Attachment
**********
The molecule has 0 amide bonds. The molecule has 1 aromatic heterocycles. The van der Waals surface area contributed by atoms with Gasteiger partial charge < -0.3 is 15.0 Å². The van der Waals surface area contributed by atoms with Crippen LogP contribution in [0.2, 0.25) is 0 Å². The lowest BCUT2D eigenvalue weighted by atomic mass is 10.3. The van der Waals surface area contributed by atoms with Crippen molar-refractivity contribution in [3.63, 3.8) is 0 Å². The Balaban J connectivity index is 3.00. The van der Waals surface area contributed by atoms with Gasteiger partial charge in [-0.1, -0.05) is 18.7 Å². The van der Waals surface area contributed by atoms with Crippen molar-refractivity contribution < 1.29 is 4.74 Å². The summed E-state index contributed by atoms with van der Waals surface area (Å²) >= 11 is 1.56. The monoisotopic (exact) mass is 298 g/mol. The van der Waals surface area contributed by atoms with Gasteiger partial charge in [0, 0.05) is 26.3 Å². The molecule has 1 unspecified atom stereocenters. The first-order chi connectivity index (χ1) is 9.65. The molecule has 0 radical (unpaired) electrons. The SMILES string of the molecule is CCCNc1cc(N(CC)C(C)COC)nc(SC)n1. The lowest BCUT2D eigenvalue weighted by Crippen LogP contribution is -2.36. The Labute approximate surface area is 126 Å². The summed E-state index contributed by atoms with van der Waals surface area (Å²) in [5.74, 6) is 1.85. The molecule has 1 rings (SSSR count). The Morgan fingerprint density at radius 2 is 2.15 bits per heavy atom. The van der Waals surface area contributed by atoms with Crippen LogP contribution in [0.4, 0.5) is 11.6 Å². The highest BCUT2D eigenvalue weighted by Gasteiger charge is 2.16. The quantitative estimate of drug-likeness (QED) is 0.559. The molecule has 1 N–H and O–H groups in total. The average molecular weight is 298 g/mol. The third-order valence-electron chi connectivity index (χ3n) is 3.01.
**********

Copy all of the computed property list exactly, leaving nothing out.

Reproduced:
The molecule has 0 amide bonds. The molecule has 1 aromatic heterocycles. The van der Waals surface area contributed by atoms with Gasteiger partial charge < -0.3 is 15.0 Å². The van der Waals surface area contributed by atoms with Crippen LogP contribution in [0.2, 0.25) is 0 Å². The lowest BCUT2D eigenvalue weighted by atomic mass is 10.3. The van der Waals surface area contributed by atoms with Crippen molar-refractivity contribution in [3.63, 3.8) is 0 Å². The Balaban J connectivity index is 3.00. The van der Waals surface area contributed by atoms with Gasteiger partial charge in [-0.1, -0.05) is 18.7 Å². The van der Waals surface area contributed by atoms with Crippen molar-refractivity contribution < 1.29 is 4.74 Å². The summed E-state index contributed by atoms with van der Waals surface area (Å²) >= 11 is 1.56. The monoisotopic (exact) mass is 298 g/mol. The van der Waals surface area contributed by atoms with Gasteiger partial charge in [0, 0.05) is 26.3 Å². The molecule has 1 unspecified atom stereocenters. The first-order chi connectivity index (χ1) is 9.65. The molecule has 0 radical (unpaired) electrons. The SMILES string of the molecule is CCCNc1cc(N(CC)C(C)COC)nc(SC)n1. The lowest BCUT2D eigenvalue weighted by Crippen LogP contribution is -2.36. The Labute approximate surface area is 126 Å². The summed E-state index contributed by atoms with van der Waals surface area (Å²) in [5.74, 6) is 1.85. The molecule has 1 rings (SSSR count). The Morgan fingerprint density at radius 2 is 2.15 bits per heavy atom. The van der Waals surface area contributed by atoms with Crippen LogP contribution in [0.4, 0.5) is 11.6 Å². The highest BCUT2D eigenvalue weighted by Gasteiger charge is 2.16. The quantitative estimate of drug-likeness (QED) is 0.559. The molecule has 1 N–H and O–H groups in total. The average molecular weight is 298 g/mol. The third-order valence-electron chi connectivity index (χ3n) is 3.01.